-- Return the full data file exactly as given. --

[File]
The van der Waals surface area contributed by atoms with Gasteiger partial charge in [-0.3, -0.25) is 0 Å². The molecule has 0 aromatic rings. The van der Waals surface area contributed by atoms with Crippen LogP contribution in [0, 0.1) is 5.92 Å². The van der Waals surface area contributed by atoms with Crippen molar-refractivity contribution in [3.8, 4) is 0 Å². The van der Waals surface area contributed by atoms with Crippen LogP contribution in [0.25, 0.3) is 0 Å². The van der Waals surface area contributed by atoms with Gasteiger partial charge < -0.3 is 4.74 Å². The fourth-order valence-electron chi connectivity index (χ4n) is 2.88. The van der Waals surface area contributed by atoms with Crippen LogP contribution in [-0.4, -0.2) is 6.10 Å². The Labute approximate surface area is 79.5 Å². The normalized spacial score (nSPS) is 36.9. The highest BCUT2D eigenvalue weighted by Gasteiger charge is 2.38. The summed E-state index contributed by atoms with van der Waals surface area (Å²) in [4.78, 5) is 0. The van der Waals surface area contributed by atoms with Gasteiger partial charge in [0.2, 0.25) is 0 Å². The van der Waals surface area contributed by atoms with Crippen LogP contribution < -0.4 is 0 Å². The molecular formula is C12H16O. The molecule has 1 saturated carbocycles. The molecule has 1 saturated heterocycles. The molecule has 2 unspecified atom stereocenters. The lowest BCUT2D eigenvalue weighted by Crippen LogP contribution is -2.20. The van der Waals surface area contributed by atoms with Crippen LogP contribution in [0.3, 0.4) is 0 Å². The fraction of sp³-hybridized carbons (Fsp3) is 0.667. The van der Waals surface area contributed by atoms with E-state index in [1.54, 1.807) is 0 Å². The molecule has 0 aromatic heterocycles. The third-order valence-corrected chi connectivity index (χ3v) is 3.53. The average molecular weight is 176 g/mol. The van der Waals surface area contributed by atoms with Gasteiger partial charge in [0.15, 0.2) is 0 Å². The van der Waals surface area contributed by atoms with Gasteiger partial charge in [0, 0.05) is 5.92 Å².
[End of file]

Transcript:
The van der Waals surface area contributed by atoms with Gasteiger partial charge in [-0.3, -0.25) is 0 Å². The molecule has 0 aromatic rings. The van der Waals surface area contributed by atoms with Crippen LogP contribution in [0, 0.1) is 5.92 Å². The van der Waals surface area contributed by atoms with Crippen molar-refractivity contribution in [3.8, 4) is 0 Å². The van der Waals surface area contributed by atoms with Crippen LogP contribution in [0.25, 0.3) is 0 Å². The van der Waals surface area contributed by atoms with Gasteiger partial charge < -0.3 is 4.74 Å². The fourth-order valence-electron chi connectivity index (χ4n) is 2.88. The van der Waals surface area contributed by atoms with Crippen LogP contribution in [-0.4, -0.2) is 6.10 Å². The Labute approximate surface area is 79.5 Å². The normalized spacial score (nSPS) is 36.9. The highest BCUT2D eigenvalue weighted by Gasteiger charge is 2.38. The summed E-state index contributed by atoms with van der Waals surface area (Å²) in [4.78, 5) is 0. The van der Waals surface area contributed by atoms with Gasteiger partial charge in [0.2, 0.25) is 0 Å². The van der Waals surface area contributed by atoms with Crippen LogP contribution < -0.4 is 0 Å². The molecular formula is C12H16O. The molecule has 1 saturated carbocycles. The molecule has 1 saturated heterocycles. The molecule has 2 unspecified atom stereocenters. The lowest BCUT2D eigenvalue weighted by Crippen LogP contribution is -2.20. The van der Waals surface area contributed by atoms with Crippen LogP contribution in [0.3, 0.4) is 0 Å². The fraction of sp³-hybridized carbons (Fsp3) is 0.667. The van der Waals surface area contributed by atoms with E-state index in [1.54, 1.807) is 0 Å². The molecule has 0 aromatic heterocycles. The third-order valence-corrected chi connectivity index (χ3v) is 3.53. The average molecular weight is 176 g/mol. The van der Waals surface area contributed by atoms with Gasteiger partial charge in [0.15, 0.2) is 0 Å². The van der Waals surface area contributed by atoms with Gasteiger partial charge in [0, 0.05) is 5.92 Å².